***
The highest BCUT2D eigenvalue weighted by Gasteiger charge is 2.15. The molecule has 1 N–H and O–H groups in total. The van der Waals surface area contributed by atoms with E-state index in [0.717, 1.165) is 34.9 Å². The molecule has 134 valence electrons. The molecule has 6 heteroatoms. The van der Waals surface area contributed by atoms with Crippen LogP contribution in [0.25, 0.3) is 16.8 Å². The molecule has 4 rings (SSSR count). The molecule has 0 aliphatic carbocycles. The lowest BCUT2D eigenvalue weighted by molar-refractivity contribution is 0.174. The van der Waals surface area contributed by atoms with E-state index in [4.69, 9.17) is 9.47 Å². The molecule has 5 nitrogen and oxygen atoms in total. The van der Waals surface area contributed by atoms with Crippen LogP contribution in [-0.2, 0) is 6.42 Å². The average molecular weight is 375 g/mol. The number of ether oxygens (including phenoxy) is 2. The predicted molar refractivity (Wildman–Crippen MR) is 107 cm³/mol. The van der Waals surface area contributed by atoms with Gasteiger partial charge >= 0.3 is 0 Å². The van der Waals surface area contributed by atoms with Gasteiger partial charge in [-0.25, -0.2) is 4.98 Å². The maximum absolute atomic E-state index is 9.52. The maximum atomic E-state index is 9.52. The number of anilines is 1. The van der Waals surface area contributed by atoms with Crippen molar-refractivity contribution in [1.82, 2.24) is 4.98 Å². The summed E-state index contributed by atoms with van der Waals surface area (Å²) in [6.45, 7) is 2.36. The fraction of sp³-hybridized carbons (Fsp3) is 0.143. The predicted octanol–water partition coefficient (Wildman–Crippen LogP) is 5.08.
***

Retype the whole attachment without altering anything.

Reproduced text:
The highest BCUT2D eigenvalue weighted by Gasteiger charge is 2.15. The molecule has 1 N–H and O–H groups in total. The van der Waals surface area contributed by atoms with E-state index in [0.717, 1.165) is 34.9 Å². The molecule has 134 valence electrons. The molecule has 6 heteroatoms. The van der Waals surface area contributed by atoms with Crippen LogP contribution in [0.25, 0.3) is 16.8 Å². The molecule has 4 rings (SSSR count). The molecule has 0 aliphatic carbocycles. The lowest BCUT2D eigenvalue weighted by molar-refractivity contribution is 0.174. The van der Waals surface area contributed by atoms with E-state index in [4.69, 9.17) is 9.47 Å². The molecule has 5 nitrogen and oxygen atoms in total. The van der Waals surface area contributed by atoms with Crippen LogP contribution in [-0.2, 0) is 6.42 Å². The average molecular weight is 375 g/mol. The number of ether oxygens (including phenoxy) is 2. The predicted molar refractivity (Wildman–Crippen MR) is 107 cm³/mol. The van der Waals surface area contributed by atoms with Gasteiger partial charge >= 0.3 is 0 Å². The van der Waals surface area contributed by atoms with Gasteiger partial charge in [-0.25, -0.2) is 4.98 Å². The maximum absolute atomic E-state index is 9.52. The maximum atomic E-state index is 9.52. The number of anilines is 1. The van der Waals surface area contributed by atoms with Crippen molar-refractivity contribution in [1.82, 2.24) is 4.98 Å². The summed E-state index contributed by atoms with van der Waals surface area (Å²) in [6.45, 7) is 2.36. The fraction of sp³-hybridized carbons (Fsp3) is 0.143. The predicted octanol–water partition coefficient (Wildman–Crippen LogP) is 5.08.